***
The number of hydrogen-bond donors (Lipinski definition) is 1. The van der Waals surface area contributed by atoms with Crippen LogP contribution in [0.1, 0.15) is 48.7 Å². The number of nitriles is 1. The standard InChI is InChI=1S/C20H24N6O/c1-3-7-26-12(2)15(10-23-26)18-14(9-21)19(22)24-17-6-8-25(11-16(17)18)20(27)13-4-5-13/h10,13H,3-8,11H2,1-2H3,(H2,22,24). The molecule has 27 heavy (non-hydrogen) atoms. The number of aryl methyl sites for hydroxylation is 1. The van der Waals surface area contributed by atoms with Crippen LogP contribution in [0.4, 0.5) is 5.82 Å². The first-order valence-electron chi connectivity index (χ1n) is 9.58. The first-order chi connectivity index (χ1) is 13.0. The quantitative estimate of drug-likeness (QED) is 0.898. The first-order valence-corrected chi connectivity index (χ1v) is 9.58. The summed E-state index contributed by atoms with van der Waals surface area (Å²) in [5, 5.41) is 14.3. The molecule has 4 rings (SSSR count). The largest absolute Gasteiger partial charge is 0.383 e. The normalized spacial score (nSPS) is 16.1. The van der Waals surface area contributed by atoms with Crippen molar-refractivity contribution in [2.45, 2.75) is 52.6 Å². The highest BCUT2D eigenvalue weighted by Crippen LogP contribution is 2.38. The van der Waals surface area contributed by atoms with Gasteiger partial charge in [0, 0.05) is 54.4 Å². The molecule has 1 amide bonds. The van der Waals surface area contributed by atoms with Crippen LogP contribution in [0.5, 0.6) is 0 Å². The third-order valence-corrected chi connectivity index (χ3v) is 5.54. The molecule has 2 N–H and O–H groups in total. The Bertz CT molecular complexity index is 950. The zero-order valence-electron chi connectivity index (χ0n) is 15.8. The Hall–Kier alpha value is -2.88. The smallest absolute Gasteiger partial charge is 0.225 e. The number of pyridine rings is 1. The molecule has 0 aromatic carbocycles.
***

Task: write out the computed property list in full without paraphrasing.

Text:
The number of hydrogen-bond donors (Lipinski definition) is 1. The van der Waals surface area contributed by atoms with Crippen LogP contribution in [0.1, 0.15) is 48.7 Å². The number of nitriles is 1. The standard InChI is InChI=1S/C20H24N6O/c1-3-7-26-12(2)15(10-23-26)18-14(9-21)19(22)24-17-6-8-25(11-16(17)18)20(27)13-4-5-13/h10,13H,3-8,11H2,1-2H3,(H2,22,24). The molecule has 27 heavy (non-hydrogen) atoms. The number of aryl methyl sites for hydroxylation is 1. The van der Waals surface area contributed by atoms with Crippen LogP contribution in [0.4, 0.5) is 5.82 Å². The first-order valence-electron chi connectivity index (χ1n) is 9.58. The first-order chi connectivity index (χ1) is 13.0. The quantitative estimate of drug-likeness (QED) is 0.898. The first-order valence-corrected chi connectivity index (χ1v) is 9.58. The summed E-state index contributed by atoms with van der Waals surface area (Å²) in [5, 5.41) is 14.3. The molecule has 4 rings (SSSR count). The largest absolute Gasteiger partial charge is 0.383 e. The normalized spacial score (nSPS) is 16.1. The van der Waals surface area contributed by atoms with Crippen molar-refractivity contribution in [2.45, 2.75) is 52.6 Å². The highest BCUT2D eigenvalue weighted by Crippen LogP contribution is 2.38. The van der Waals surface area contributed by atoms with Gasteiger partial charge in [0, 0.05) is 54.4 Å². The molecule has 1 amide bonds. The van der Waals surface area contributed by atoms with Crippen LogP contribution in [0.5, 0.6) is 0 Å². The third-order valence-corrected chi connectivity index (χ3v) is 5.54. The molecule has 2 N–H and O–H groups in total. The Bertz CT molecular complexity index is 950. The zero-order valence-electron chi connectivity index (χ0n) is 15.8. The Hall–Kier alpha value is -2.88. The smallest absolute Gasteiger partial charge is 0.225 e. The number of pyridine rings is 1. The molecule has 0 aromatic carbocycles.